In addition, neither TiO2 nor ZnO NPs when used in sunscreens on humans in the absence of UV or non-UV light were found to possess notable skin irritation (reversible skin damage), corrosion (irreversible necrotic damage extending into the dermis), or sensitisation properties.

How can the potential toxic effects of titanium dioxide and zinc oxide nanoparticles be reduced in sunscreen products?

In order to reduce their potential to generate reactive oxygen species (ROS), even after UV exposure, which largely mediate their toxicity for cells and genotoxicity, the surface of nanoparticles can be modified by coating them with aluminium hydroxide, polymers or inert oxides of silica.

Anti-oxidant compounds (such as vitamins A, E or C) can also be added to the sunscreen formulation. Dispersing ZnO particles in some kinds of triglycerides was shown also experimentally to reduce ROS formation.

However, it has been shown that the integrity of the coating layer can be disrupted and the NP coating be stripped under certain circumstances, principally by calcium and hypochlorite ions, which, for example are present in swimming pool water.

What are the main conclusions of this updated Literature Review on the safety of ZnO and TiO2?

Based on the current evidence, the report concluded that neither titanium dioxie nor zinc oxide nanoparticles in the way they are used as coated ingredients in sunscreens making are likely to cause harm.

On the contrary, the report underlined that the current state of knowledge strongly indicated that the minor risks potentially associated with nanoparticles in sunscreens are vastly outweighed by the benefits that nanoparticles containing sunscreens afford against skin damage and, importantly, skin cancer.

The report also mentioned that, in 2012, the Scientific Committee on Consumer Safety (SCCS) of the European Commission concluded that in sunscreens, zinc oxide nanoparticles can be considered to not pose any risk of adverse effects in humans after application on healthy, intact or sunburnt skin. A similar position was upheld in their review of TiO2 nanoparticles2.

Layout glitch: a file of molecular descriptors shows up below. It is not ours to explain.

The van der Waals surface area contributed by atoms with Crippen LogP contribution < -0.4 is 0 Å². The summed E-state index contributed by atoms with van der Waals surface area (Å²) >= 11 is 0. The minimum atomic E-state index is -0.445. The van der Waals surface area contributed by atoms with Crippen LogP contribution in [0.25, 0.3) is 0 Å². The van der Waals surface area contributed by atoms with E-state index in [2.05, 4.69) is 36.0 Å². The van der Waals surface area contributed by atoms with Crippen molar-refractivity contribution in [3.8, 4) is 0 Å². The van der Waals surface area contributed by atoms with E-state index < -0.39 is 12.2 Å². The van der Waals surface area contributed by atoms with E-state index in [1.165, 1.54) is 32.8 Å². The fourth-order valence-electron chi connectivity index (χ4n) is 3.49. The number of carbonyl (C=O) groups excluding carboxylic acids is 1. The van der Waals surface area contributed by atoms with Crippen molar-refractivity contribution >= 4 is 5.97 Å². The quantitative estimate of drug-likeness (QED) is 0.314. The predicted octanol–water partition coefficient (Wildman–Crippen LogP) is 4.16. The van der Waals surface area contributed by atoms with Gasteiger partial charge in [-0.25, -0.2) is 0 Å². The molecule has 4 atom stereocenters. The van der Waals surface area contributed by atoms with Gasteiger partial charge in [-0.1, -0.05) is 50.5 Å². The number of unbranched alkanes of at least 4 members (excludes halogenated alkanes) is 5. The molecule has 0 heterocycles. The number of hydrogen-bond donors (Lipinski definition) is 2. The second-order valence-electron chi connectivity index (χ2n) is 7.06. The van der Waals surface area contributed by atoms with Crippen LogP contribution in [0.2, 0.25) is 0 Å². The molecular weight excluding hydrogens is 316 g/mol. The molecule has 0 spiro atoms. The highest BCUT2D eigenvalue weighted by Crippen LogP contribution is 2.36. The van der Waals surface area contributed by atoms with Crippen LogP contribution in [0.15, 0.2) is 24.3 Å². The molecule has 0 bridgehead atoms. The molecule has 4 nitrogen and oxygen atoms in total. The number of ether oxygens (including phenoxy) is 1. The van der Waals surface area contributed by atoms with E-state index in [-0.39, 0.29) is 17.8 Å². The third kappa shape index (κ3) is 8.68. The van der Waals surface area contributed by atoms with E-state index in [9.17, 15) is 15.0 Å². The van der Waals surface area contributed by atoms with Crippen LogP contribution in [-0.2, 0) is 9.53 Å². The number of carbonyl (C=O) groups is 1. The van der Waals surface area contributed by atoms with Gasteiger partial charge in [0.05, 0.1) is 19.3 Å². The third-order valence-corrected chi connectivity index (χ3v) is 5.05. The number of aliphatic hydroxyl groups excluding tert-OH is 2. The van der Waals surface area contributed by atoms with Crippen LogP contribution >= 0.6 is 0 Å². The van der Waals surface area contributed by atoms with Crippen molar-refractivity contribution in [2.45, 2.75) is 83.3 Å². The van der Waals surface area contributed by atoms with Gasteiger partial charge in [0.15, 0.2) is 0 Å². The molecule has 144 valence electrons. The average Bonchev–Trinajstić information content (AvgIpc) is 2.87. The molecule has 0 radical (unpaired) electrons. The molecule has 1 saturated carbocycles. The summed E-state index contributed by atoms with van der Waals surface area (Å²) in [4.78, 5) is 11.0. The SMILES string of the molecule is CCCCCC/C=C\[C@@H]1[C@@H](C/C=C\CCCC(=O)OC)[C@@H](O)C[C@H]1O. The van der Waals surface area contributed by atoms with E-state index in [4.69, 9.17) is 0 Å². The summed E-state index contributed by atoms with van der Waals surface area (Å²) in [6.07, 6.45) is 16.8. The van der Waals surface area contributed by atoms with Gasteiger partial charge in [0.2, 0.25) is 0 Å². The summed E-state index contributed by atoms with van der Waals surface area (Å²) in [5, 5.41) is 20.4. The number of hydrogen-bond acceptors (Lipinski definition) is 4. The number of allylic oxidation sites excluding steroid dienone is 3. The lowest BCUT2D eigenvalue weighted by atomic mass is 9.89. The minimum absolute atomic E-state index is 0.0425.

1 © Commonwealth of Australia 2017. This work is copyright. You may reproduce the whole or part of this work in unaltered form for your own personal use or, if you are part of an organisation, for internal use within your organisation, but only if you or your organisation do not use the reproduction for any commercial purpose and retain this copyright notice and all disclaimer notices as part of that reproduction. Apart from rights to use as permitted by the Copyright Act 1968 or allowed by this copyright notice, all other rights are reserved and you are not allowed to reproduce the whole or any part of this work in any way (electronic or otherwise) without first being given specific written permission from the Commonwealth to do so. Requests and inquiries concerning reproduction and rights are to be sent to the TGA Copyright Officer, Therapeutic Goods Administration, PO Box 100, Woden ACT 2606 or emailed to tga.copyright(@t)>.
2 It should be noted that titanium dioxide dust, via the inhalation route, has been classified by the International Agency for Research on Cancer as “possibly carcinogenic to humans”. (Group 2B)